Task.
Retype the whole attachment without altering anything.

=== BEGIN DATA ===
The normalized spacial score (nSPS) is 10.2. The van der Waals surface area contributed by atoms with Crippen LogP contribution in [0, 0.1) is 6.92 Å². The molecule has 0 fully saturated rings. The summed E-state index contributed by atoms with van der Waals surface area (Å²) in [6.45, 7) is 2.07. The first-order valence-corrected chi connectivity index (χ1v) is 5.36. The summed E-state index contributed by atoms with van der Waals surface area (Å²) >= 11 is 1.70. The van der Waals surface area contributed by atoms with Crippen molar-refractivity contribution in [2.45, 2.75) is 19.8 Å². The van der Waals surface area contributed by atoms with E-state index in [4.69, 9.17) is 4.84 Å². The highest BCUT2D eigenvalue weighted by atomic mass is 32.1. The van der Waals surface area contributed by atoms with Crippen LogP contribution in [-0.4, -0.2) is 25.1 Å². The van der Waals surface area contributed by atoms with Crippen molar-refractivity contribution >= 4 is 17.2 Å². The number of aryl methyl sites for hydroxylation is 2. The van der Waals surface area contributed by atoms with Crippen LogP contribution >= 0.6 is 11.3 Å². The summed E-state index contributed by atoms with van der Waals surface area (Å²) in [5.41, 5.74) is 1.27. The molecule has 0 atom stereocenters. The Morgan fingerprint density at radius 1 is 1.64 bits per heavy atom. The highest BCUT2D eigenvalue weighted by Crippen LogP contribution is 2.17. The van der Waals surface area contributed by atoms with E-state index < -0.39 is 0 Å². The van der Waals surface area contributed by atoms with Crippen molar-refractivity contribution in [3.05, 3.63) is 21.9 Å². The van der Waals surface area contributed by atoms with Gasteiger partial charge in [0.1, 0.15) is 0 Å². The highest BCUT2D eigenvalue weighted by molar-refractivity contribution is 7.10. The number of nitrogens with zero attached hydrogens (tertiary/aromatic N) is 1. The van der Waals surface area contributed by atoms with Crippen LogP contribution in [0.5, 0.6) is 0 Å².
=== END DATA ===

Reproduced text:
The normalized spacial score (nSPS) is 10.2. The van der Waals surface area contributed by atoms with Crippen LogP contribution in [0, 0.1) is 6.92 Å². The molecule has 0 fully saturated rings. The summed E-state index contributed by atoms with van der Waals surface area (Å²) in [6.45, 7) is 2.07. The first-order valence-corrected chi connectivity index (χ1v) is 5.36. The summed E-state index contributed by atoms with van der Waals surface area (Å²) >= 11 is 1.70. The van der Waals surface area contributed by atoms with Crippen molar-refractivity contribution in [2.45, 2.75) is 19.8 Å². The van der Waals surface area contributed by atoms with E-state index in [4.69, 9.17) is 4.84 Å². The highest BCUT2D eigenvalue weighted by atomic mass is 32.1. The van der Waals surface area contributed by atoms with Crippen LogP contribution in [-0.4, -0.2) is 25.1 Å². The van der Waals surface area contributed by atoms with Crippen molar-refractivity contribution >= 4 is 17.2 Å². The number of aryl methyl sites for hydroxylation is 2. The van der Waals surface area contributed by atoms with Crippen LogP contribution >= 0.6 is 11.3 Å². The summed E-state index contributed by atoms with van der Waals surface area (Å²) in [5.41, 5.74) is 1.27. The molecule has 0 atom stereocenters. The Morgan fingerprint density at radius 1 is 1.64 bits per heavy atom. The highest BCUT2D eigenvalue weighted by Crippen LogP contribution is 2.17. The van der Waals surface area contributed by atoms with E-state index < -0.39 is 0 Å². The van der Waals surface area contributed by atoms with Crippen molar-refractivity contribution in [3.05, 3.63) is 21.9 Å². The van der Waals surface area contributed by atoms with Gasteiger partial charge in [0.1, 0.15) is 0 Å². The highest BCUT2D eigenvalue weighted by molar-refractivity contribution is 7.10. The number of nitrogens with zero attached hydrogens (tertiary/aromatic N) is 1. The van der Waals surface area contributed by atoms with Crippen LogP contribution in [0.5, 0.6) is 0 Å².